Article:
Fraud Prevention: What Works?

According to the Association of Certified Fraud Examiners (ACFE) most recent Report to the Nations on Occupational Fraud and Abuse, the typical organization loses 5% of its revenues to fraud each year.

The median loss caused by fraud is $145,000, but 22% of the cases included in the report involved losses of at least $1 million. Not surprisingly, smaller organizations tend to suffer disproportionately large losses.

What can you do to deter fraud in your organization? The ACFE suggests a number of different strategies, including these:

  • Create a climate of honesty and integrity. Fraud prevention starts at the top of the organization. Management attitudes and behavior speak volumes about your expectations of employee behavior. If you are cavalier about how you handle expenses, supplies and other assets, know that your employees will follow your lead. Conversely, if you and your management team are sticklers for rules and regulations, your workforce will likely adhere to those same boundaries and limits.
  • Provide anti-fraud training to employees. Be sure your employees know what constitutes fraud and how it impacts the company in terms of lost profits and productivity, bad publicity and decreased morale. Provide a way for employees to freely discuss and contemplate difficult business decisions that may have an ethical component. A zero tolerance policy should be regularly communicated to the entire workforce, up and down the organizational ladder.
  • Encourage employee fraud reporting. Employees must trust that they can report suspicious activity confidentially and without fear of retribution. It’s also important that vendors and customers feel comfortable reporting questionable practices. All parties must have confidence that their reports will be investigated promptly. According to the ACFE, anonymous reporting hotlines are particularly effective.
  • Initiate aggressive fraud deterrents. Show that you take fraud detection seriously. Surprise audits, fraud-detection software and regular fraud vulnerability assessments alert everyone to your commitment to zero tolerance for fraud.
  • Implement strong internal controls. Internal controls provide essential checks and balances that deter fraud. These include proper separation of duties, job rotation, use of authorization and multiple signatures, mandatory vacations, and physical safeguards. While these types of controls can be slightly cumbersome — especially in small companies — they are absolutely essential to decreasing opportunities for fraud to occur.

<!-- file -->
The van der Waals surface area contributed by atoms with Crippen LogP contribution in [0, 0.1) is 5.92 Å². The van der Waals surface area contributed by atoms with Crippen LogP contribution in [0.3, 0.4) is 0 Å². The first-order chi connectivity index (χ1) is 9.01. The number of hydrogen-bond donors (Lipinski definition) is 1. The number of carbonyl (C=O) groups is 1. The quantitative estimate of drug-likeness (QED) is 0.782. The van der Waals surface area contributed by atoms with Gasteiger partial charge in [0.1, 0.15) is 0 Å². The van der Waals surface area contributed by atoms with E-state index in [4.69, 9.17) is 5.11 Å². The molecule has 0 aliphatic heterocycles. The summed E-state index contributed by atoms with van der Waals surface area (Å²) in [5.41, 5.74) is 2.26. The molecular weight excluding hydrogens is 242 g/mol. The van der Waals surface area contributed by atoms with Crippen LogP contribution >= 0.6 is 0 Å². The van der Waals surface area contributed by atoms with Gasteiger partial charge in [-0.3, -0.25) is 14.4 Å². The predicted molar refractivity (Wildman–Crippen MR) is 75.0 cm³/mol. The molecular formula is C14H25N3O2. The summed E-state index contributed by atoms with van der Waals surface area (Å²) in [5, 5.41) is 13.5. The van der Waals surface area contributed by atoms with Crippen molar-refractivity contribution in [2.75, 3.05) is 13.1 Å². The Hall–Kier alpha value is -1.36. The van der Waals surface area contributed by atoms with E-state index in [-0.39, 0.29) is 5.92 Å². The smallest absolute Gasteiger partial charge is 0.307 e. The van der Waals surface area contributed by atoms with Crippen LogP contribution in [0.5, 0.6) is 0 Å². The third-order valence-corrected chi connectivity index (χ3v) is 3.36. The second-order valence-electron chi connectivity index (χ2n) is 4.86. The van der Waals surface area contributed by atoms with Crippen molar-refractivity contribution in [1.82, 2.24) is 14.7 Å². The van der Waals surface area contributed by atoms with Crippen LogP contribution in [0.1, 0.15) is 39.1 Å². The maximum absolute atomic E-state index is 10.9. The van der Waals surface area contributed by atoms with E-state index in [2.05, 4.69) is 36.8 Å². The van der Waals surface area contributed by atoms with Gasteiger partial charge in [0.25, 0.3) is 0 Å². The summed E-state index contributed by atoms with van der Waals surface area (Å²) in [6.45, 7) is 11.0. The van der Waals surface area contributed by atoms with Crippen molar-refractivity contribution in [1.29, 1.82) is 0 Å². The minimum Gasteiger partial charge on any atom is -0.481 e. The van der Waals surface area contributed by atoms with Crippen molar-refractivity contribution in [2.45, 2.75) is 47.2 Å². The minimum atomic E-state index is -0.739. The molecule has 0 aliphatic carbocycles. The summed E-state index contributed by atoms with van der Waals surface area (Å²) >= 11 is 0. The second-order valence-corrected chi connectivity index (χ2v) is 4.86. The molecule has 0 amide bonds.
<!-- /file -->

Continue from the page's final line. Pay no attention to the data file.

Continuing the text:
• Have an open-door policy. It’s important that employees feel confident in their ability to share their opinions and ideas with management — and that they are “heard” when they do voice their concerns. This type of freedom and respect engenders good will with employees.
  • Re-examine your hiring policies. Many companies make use of background checks to the extent that they are legal in the states in which they operate. These checks include past employment verification, criminal and civil background checks, credit and reference checks, drug screening, and education verification.
  • Offer employee assistance programs. Employees struggling with addiction, mental or emotional health problems, or family or financial troubles may be more motivated to commit fraud. Employee assistance programs can provide treatment and help for those facing these types of challenges before they become dire.

Occupational fraud is a universal business problem — it’s not limited to any particular industry or segment, so be sure your company is doing everything possible to avoid becoming a victim of fraud.

We can help you deter fraud within your organization. Contact us today to find out more.

About the Authors

Bryant D. Petersen
Bryant D. Petersen
Director, Valuation/Litigation Support Services
James E. Merklin
James E. Merklin
Partner, Assurance and Advisory


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